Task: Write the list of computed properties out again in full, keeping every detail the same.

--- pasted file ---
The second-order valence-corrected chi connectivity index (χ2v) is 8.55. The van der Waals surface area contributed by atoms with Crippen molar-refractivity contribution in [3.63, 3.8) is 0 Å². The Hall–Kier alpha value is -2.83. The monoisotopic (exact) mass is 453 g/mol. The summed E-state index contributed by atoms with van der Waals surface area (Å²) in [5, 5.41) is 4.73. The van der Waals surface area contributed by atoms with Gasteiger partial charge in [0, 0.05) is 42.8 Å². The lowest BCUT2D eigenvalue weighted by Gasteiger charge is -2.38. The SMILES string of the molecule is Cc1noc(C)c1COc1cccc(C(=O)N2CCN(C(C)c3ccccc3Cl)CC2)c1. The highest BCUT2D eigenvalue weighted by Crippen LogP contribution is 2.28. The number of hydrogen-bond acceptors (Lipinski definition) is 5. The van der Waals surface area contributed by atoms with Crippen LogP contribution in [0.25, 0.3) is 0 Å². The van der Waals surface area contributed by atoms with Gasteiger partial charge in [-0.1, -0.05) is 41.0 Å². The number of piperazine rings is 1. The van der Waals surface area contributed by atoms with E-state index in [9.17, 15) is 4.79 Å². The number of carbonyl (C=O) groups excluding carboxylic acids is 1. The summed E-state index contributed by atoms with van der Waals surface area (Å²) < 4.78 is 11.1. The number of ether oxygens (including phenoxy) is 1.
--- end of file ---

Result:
The second-order valence-corrected chi connectivity index (χ2v) is 8.55. The van der Waals surface area contributed by atoms with Crippen molar-refractivity contribution in [3.63, 3.8) is 0 Å². The Hall–Kier alpha value is -2.83. The monoisotopic (exact) mass is 453 g/mol. The summed E-state index contributed by atoms with van der Waals surface area (Å²) in [5, 5.41) is 4.73. The van der Waals surface area contributed by atoms with Gasteiger partial charge in [0, 0.05) is 42.8 Å². The lowest BCUT2D eigenvalue weighted by Gasteiger charge is -2.38. The SMILES string of the molecule is Cc1noc(C)c1COc1cccc(C(=O)N2CCN(C(C)c3ccccc3Cl)CC2)c1. The highest BCUT2D eigenvalue weighted by Crippen LogP contribution is 2.28. The number of hydrogen-bond acceptors (Lipinski definition) is 5. The van der Waals surface area contributed by atoms with Crippen LogP contribution in [0.25, 0.3) is 0 Å². The van der Waals surface area contributed by atoms with Gasteiger partial charge in [-0.1, -0.05) is 41.0 Å². The number of piperazine rings is 1. The van der Waals surface area contributed by atoms with E-state index in [9.17, 15) is 4.79 Å². The number of carbonyl (C=O) groups excluding carboxylic acids is 1. The summed E-state index contributed by atoms with van der Waals surface area (Å²) < 4.78 is 11.1. The number of ether oxygens (including phenoxy) is 1.